On Breathing…

I couldn’t breathe.
And it was terrifying.

It was in the recovery room after sinus surgery three, the most extensive one of them all.
You have three sets of sinus cavities in your face – your forehead, the bridge of your nose and your cheeks. This surgery had mucked with all three in an attempt to bring long-term relief.
So the packing in my face was extensive; literally layers of packing tucked from my forehead to my nostrils with a final piece of gauze taped across it all. No air was getting in that way.

And then, just as I was coming to consciousness, the nurse turned off the oxygen that was flowing into my mouth. But she forgot to remove the mask from my face.
I went from a steady flow of air to none.

She quickly realized what she had done as monitors blared.
But it was a terrifying way to wake up.

Thankfully that level of packing was only for the first 24 hours.
But it definitely gave me a deep, deep appreciation for breathing.

So what in the world does this have to do with spiritual things?

It’s about air.
And breathing.
And cutting off oxygen.

If you read last week’s blog, you know I have been reveling in the name of the Holy Spirit in the original languages: Ruach in Hebrew, Pneuma in Greek. Literally wind, breath or breeze.

And as I have been marinating in that Truth it struck me:
When I sin I am quite literally putting myself in the same danger I was in long ago in that recovery room.
I am cutting off the very air I breathe.

Am I saying that the Holy Spirit leaves the follower of Christ when we sin?
Absolutely not.

But when we choose to disobey God, we put a blockage between ourselves and Him.
Sin separates us from God.
Always has.
Always will.

And yes, Jesus died to take the penalty of my sin on the cross.
Someone always pays for sin by dying.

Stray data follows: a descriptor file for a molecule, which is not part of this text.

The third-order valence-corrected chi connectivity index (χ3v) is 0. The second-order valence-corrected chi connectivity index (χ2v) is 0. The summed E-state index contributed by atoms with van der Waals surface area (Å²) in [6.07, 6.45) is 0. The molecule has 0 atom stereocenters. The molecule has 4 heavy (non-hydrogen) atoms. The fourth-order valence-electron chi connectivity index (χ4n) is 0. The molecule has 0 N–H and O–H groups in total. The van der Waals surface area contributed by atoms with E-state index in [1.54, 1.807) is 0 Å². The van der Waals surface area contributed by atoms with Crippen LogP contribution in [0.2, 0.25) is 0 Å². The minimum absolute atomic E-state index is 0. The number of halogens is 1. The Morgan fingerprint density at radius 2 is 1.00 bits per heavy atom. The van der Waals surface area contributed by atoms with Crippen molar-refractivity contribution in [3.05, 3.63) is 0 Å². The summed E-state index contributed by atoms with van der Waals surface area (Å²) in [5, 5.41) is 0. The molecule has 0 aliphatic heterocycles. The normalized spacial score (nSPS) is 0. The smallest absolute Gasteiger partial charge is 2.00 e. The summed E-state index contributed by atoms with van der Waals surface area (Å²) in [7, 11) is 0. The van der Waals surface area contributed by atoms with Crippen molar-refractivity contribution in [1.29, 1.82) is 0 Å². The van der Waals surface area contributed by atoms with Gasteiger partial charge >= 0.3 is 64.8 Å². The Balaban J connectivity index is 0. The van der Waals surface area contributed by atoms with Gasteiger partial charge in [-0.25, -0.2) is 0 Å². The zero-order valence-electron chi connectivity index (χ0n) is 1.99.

Either the sinner or Jesus.
So, for those of us who have chosen to put our faith in Christ, He has taken the ultimate punishment.
And He has given us the Holy Spirit as the power source for life, the change agent Who is working on us, refining us, making us more and more like Christ.

Scripture is very clear that we are literally saved from ourselves and our sin in stages.
The moment we accept Christ, we are justified before God.
He sees the penalty of our sin – past, present and future – as paid in full by the death of Jesus.
That’s why Paul told the church at Rome that “There is now no condemnation for those who are in Christ Jesus.” (Romans 8:1)

So we have been saved. Saved from the eternal consequences of our sin.
But we are also BEING saved as we walk with God in this Christian life.
The author of Hebrews put it this way: “Having been made perfect, we are being made holy.” (Hebrews 10:14)
I love that picture! I stand before God, complete and righteous because of Jesus.
I have been made perfect in His sight.
But I am being made holy as we go on together.
I am learning, growing, changing, transforming, becoming.

And then one day, one glorious day, we WILL BE saved.
For a follower of Jesus, the death of the body means entering an eternity with God.
And the struggle with sin will finally be over.
No more temptation.
No more mistakes.
No more wrestling.
We will finally be done with the struggle. Hallelujah!

So – back to the air we breathe.
In this life, as we are in the process of being saved, we have a choice about how hard that progression will be.